Eth­i­cal Sex

Con­dom pro­duc­tion and some eco so­lu­tions

Good - - CONTENTS - By Jai Bre­it­nauer

Con­doms are on quite a few shop­ping lists, but how much thought do we put into the ones we buy? Af­ter all, we buy Fair­trade ba­nanas and eco­s­tore soap be­cause we are think­ing about the ethics, but when it comes to john­nies, we’re more likely to fo­cus on the fun. But they’re called ‘rub­bers’ for a rea­son – they’re made from la­tex, and un­for­tu­nately there is a whole can of con­ser­va­tion worms as­so­ci­ated with their pro­duc­tion.

Rub­ber farm­ing

Con­doms lit­er­ally grow on trees. Rub­ber trees. La­tex is a nat­u­ral rub­ber prod­uct that is usu­ally de­rived from the he­vea

brasilien­sis plant (al­though a large range of trees and plants con­tain la­tex). It’s the same as the milky white sub­stance that oozes out of a snapped dan­de­lion stem, and the process is sim­i­lar to har­vest­ing maple syrup. There are also syn­thetic rub­bers, such as neo­prene, usu­ally based on petro­chem­i­cals.

The ma­jor­ity of con­doms on the mar­ket are made from la­tex and with good rea­son. La­tex is soft, elas­tic and strong. But la­tex pro­duc­tion can also dam­age the en­vi­ron­ment and an­i­mal habi­tats.

Roughly one hectare of land is needed to grow 200 rub­ber trees, which take seven years to reach ma­tu­rity. They’re then ready to be ‘tapped’ for rub­ber and have a life cy­cle of up to 28 years.

Ac­cord­ing to Forbes, an es­ti­mated 33 bil­lion con­doms were pro­duced in 2016.

Martin Kunz, founder of the Fair Rub­ber As­so­ci­a­tion, es­ti­mates one tree can pro­vide enough rub­ber for 100,000 con­doms. So that’s po­ten­tially 330,000 rub­ber trees tak­ing up an es­ti­mated 1650 hectares per year that would be needed to sus­tain the cur­rent out­put, not to men­tion sur­gi­cal gloves, bal­loons, baby bot­tle teats and all the other la­tex prod­ucts on the mar­ket.

The big­gest pro­duc­ers of rub­ber are coun­tries such as Thai­land and Malaysia, and much of the land cleared for new plan­ta­tions is nat­u­ral for­est.

In Cam­bo­dia, ac­cord­ing to or­gan­i­sa­tion Global Wit­ness, much of the land al­lo­cated by the govern­ment for new plan­ta­tions since 2008 is pri­mary rain­for­est and home to in­dige­nous peo­ples who be­come dis­placed once the land is cleared, caus­ing hard­ship and suf­fer­ing.

An­other ma­jor is­sue is the use of ca­sein, a milk de­riv­a­tive, to help smooth la­tex. This means that many con­doms aren’t ve­gan, and there is no guar­an­tee that the cows used in milk pro­duc­tion have been kept in hu­mane con­di­tions.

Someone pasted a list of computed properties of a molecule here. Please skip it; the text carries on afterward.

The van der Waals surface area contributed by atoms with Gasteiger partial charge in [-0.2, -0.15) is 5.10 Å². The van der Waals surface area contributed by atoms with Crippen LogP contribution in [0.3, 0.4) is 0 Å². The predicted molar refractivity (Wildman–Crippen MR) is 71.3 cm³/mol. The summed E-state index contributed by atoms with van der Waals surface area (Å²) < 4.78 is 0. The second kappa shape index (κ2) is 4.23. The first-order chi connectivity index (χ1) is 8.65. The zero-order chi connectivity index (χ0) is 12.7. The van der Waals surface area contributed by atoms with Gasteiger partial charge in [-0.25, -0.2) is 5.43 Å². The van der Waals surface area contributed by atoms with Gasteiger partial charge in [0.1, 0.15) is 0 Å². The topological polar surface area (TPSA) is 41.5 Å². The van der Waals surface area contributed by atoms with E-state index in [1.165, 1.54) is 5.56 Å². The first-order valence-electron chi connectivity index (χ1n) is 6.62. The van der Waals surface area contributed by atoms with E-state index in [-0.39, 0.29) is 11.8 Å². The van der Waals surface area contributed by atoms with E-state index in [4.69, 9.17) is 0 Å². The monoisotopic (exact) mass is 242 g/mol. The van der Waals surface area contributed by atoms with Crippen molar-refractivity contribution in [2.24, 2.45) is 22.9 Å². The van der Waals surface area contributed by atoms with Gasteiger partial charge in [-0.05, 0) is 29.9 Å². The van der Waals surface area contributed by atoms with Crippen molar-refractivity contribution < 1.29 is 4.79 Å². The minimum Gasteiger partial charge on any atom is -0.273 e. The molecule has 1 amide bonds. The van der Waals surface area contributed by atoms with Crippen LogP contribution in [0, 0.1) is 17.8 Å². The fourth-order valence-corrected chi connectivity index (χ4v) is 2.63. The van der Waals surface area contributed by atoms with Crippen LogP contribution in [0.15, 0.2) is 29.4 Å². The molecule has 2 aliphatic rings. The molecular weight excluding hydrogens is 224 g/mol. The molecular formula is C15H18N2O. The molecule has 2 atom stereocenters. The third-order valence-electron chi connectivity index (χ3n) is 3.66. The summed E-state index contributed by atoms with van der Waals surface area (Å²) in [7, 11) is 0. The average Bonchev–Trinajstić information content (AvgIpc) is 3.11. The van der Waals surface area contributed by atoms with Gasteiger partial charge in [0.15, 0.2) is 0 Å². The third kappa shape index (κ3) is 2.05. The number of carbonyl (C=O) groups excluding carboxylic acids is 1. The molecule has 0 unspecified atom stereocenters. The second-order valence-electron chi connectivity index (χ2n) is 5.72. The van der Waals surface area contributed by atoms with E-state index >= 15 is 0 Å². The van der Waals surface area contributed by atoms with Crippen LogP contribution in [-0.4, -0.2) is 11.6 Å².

Feel­ing flac­cid?

If you are feel­ing a bit, well, de­flated by all this rub­bery doom and gloom, the good news is you can take ac­tion – and it doesn’t in­clude wind­ing back your sex drive. Just like buy­ing your favourite fruit and face creams, con­doms re­quire a lit­tle bit of thought be­fore you get to the check­out. There are com­pa­nies out there do­ing their bit to safe­guard an­i­mals, the en­vi­ron­ment and the peo­ple con­nected to rub­ber farm­ing.

Top of our list is Glyde, launched in 1990 as the world’s first so­cially re­spon­si­ble con­dom man­u­fac­turer. All their la­tex is sourced from Fair­trade rub­ber farms to en­sure lo­cal work­ers are paid a liv­ing wage. They were also first cer­ti­fied ve­gan in 2006 by The Ve­gan So­ci­ety.

The plan­ta­tions they source their la­tex from in Malaysia date back to 1905 and the trees are re­placed us­ing seedlings from the orig­i­nal trees with­out clear­ing fur­ther land. Dis­trib­u­tor Glyde Health­care NZ has part­nered with Pos­i­tive Women Inc., a sup­port or­gan­i­sa­tion for fam­i­lies liv­ing with HIV/AIDs. Visit gly­de­health­ to find your near­est stock­ist. Sir Richard’s con­doms, avail­able from

cin­, are based in the United States and of­fer prod­ucts that are ve­gan and PETA cer­ti­fied. They are free from po­ten­tially harm­ful chem­i­cals com­monly found in rub­bers, such as glyc­er­ine.

Launched in 2009 by Mathew Ger­son, they also do­nate one con­dom for every con­dom pur­chased to some­one in need in the de­vel­op­ing world. They are com­mit­ted to high lev­els of an­i­mal and en­vi­ron­men­tal stew­ard­ship.

Sus­tain, an­other Amer­i­can brand, is the brain­child of fa­ther-daugh­ter team Meika and Jef­frey Hol­len­der, who wanted to of­fer eth­i­cal, or­ganic and safe prod­ucts that would ap­peal to women.

They source their la­tex from Fair­trade-cer­ti­fied plan­ta­tions, and they’re also ve­gan. Im­por­tantly, they do­nate 10 per cent of their prof­its to or­gan­i­sa­tions that pro­vide re­pro­duc­tive health­care and fam­ily-plan­ning ser­vices to low-in­come women in the US. Avail­able from evi­ta­

Aus­tralian com­pany Hero Con­doms is also com­mit­ted to im­prov­ing sex­ual health in the de­vel­op­ing world, and have do­nated more than 500,000 con­doms to Botswana to date. They are work­ing to­wards be­com­ing a car­bon-neu­tral com­pany, and they man­u­fac­ture their con­doms us­ing so­lar power, wa­ter re­cy­cling and re­cy­cled pack­ag­ing. Hero con­doms are avail­able from Count­down su­per­mar­kets.

Last, but not cer­tainly not least, don’t for­get the lube – wa­ter-based, as oil-based ones aren’t com­pat­i­ble with la­tex. Bonk Lube is a New Zealand-owned-and-op­er­ated com­pany man­u­fac­tur­ing BioGro-cer­ti­fied or­ganic lu­bri­cants that are easy on your bits as well as the en­vi­ron­ment. Visit bon­ for more.

Safe sex should be at the fore­front of ev­ery­one’s mind, and la­tex con­doms are still the safest way to en­joy each other. By choos­ing brands with an em­pha­sis on ethics you can also help safe­guard the en­vi­ron­ment, sup­port an­i­mal wel­fare, put a stop to op­pres­sive work­ing con­di­tions and pro­mote good sex­ual health prac­tices among women and in the de­vel­op­ing world. Now that’s a real turn on.

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